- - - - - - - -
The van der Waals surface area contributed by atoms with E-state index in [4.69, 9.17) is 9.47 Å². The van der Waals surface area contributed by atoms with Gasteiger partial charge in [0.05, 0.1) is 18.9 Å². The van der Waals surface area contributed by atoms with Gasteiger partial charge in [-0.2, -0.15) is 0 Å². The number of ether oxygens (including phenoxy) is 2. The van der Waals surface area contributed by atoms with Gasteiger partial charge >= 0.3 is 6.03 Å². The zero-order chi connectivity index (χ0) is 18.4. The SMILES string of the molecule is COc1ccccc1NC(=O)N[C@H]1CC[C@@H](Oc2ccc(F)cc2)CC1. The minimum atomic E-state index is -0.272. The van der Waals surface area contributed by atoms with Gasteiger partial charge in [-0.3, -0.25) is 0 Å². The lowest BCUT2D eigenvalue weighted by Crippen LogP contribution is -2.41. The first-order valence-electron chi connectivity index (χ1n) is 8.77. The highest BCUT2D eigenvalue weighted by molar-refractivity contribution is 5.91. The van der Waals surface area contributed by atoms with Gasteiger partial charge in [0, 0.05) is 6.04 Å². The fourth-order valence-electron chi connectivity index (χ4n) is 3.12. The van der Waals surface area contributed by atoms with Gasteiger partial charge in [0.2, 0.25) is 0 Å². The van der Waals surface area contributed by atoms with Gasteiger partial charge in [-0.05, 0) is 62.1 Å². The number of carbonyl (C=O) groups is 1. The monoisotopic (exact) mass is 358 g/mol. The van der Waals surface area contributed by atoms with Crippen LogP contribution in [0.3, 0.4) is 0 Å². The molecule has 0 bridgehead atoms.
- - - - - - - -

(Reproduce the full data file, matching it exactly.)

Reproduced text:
The van der Waals surface area contributed by atoms with E-state index in [4.69, 9.17) is 9.47 Å². The van der Waals surface area contributed by atoms with Gasteiger partial charge in [0.05, 0.1) is 18.9 Å². The van der Waals surface area contributed by atoms with Gasteiger partial charge in [-0.2, -0.15) is 0 Å². The number of ether oxygens (including phenoxy) is 2. The van der Waals surface area contributed by atoms with Gasteiger partial charge >= 0.3 is 6.03 Å². The zero-order chi connectivity index (χ0) is 18.4. The SMILES string of the molecule is COc1ccccc1NC(=O)N[C@H]1CC[C@@H](Oc2ccc(F)cc2)CC1. The minimum atomic E-state index is -0.272. The van der Waals surface area contributed by atoms with Gasteiger partial charge in [-0.3, -0.25) is 0 Å². The lowest BCUT2D eigenvalue weighted by Crippen LogP contribution is -2.41. The first-order valence-electron chi connectivity index (χ1n) is 8.77. The highest BCUT2D eigenvalue weighted by molar-refractivity contribution is 5.91. The van der Waals surface area contributed by atoms with Gasteiger partial charge in [0, 0.05) is 6.04 Å². The fourth-order valence-electron chi connectivity index (χ4n) is 3.12. The van der Waals surface area contributed by atoms with Gasteiger partial charge in [0.2, 0.25) is 0 Å². The van der Waals surface area contributed by atoms with Gasteiger partial charge in [-0.05, 0) is 62.1 Å². The number of carbonyl (C=O) groups is 1. The monoisotopic (exact) mass is 358 g/mol. The van der Waals surface area contributed by atoms with Crippen LogP contribution in [0.3, 0.4) is 0 Å². The molecule has 0 bridgehead atoms.